Turns out, when you’re building a venture firm truly from scratch (limited track record, no Ivy, didn’t work in venture prior, etc.), logos + investing alongside name brands matter far more than anything else.Eric Tarczynski, Founder and Managing Partner at Contrary
Monkeys and Lemons
To join the two together: the monkey problem creates the information asymmetry (inability to understand fund performance) which results in the lemon problem (the drift towards measuring manager performance via relationships and how well they fit the stereotype).
As a result, there’s increasing gravity around that ‘in-group’ network of VCs, and fitting into those patterns of behaviour and identity. It’s that group which becomes the subject of so much (often deserved) criticism, and the target of parody.
Managers who do not identify with this group are de facto not the target of that criticism. They are secure enough in their ability to not need to adopt the superficial signals of competence. Through their implicit understanding that venture capital is precisely not about fitting a pattern, they are likely to outperform those that follow the herd. Unfortunately they often face an up-hill struggle when raising successive funds.
This has a deeply concerning impact on the performance of venture capital, and the quality of ventures they back, as well as the diversity of founders and ideas that will be funded.
VCs may subconsciously be looking for founders who share similarities with themselves and may not be able to effectively assess founders who have exceptional but different qualities.Nnamdi Okike and Aaron Holiday, of 645 Ventures
The solution to this, going back to the root of this problem, is to focus on the monkey.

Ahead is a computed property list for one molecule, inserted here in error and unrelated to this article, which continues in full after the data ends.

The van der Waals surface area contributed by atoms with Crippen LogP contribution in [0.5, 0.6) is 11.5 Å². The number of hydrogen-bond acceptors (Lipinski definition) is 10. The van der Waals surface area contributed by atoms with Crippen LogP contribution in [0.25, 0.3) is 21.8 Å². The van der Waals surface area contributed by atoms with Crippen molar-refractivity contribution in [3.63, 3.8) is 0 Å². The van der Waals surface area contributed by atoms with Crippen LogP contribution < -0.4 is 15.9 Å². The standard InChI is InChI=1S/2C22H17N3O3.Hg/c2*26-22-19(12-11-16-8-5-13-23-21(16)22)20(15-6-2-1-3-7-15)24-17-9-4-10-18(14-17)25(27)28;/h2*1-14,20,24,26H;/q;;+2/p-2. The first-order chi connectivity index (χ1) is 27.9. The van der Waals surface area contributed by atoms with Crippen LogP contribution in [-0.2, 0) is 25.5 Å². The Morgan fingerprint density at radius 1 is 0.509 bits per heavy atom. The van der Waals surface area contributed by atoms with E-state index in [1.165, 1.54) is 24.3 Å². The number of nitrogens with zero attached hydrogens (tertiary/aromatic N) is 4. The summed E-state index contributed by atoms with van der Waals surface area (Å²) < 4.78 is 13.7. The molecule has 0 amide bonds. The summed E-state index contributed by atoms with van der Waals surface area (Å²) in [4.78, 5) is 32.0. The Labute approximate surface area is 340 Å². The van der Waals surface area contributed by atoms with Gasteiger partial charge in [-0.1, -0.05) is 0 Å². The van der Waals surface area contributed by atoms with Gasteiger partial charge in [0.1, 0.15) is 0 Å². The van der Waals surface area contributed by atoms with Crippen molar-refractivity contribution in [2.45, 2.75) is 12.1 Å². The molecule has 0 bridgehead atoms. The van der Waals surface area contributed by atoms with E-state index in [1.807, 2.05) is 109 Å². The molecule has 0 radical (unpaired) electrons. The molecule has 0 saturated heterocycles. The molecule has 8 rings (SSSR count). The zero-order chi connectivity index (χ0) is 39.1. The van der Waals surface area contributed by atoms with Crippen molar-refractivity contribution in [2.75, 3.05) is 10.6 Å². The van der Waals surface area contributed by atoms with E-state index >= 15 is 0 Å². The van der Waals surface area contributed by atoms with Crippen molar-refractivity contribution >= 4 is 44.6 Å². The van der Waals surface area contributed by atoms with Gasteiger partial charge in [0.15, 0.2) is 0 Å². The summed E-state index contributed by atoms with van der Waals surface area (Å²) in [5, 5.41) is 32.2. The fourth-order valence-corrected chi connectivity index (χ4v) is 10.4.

Every stakeholder in the process, from founders to LPs, need to be clear that their responsibility is generating returns. There needs to be a real shift towards making and measuring returns, rather than assigning value to relationships and hype.
Specifically, for an informative approach with practical feedback windows (quarterly or annual, rather than decennial), that requires making TVPI a meaningful metric through standardised methodologies and transparent reporting.
This is never going to happen without some kind of broad industry consensus, which in turn is unlikely to happen while the ‘in-group’ VCs dominate the narrative and control what success looks like to protect their own necks.
For those who are holding on to the belief that venture capitalists are the last bastion of smart money, it is time to let go. While there are a few exceptions, venture capitalists for the most part are traders on steroids, riding the momentum train, and being ridden over by it, when it turns.Professor Aswath Damodaran, Wall Street’s “Dean of Valuation”
- Not to mention the patagonia vest, vacations in Mykonos, or how many times they can squeeze ‘grok’ or ‘rubric’ into a conversation.
- Once-upon-a-time it was popularly characterised by ‘VC Twitter’, though that weird ecosystem has become more self-aware and at least partially a self-parody.
- The moonshot factory, not the social media platform
- We also discussed this during a recent episode of the Equidam podcast.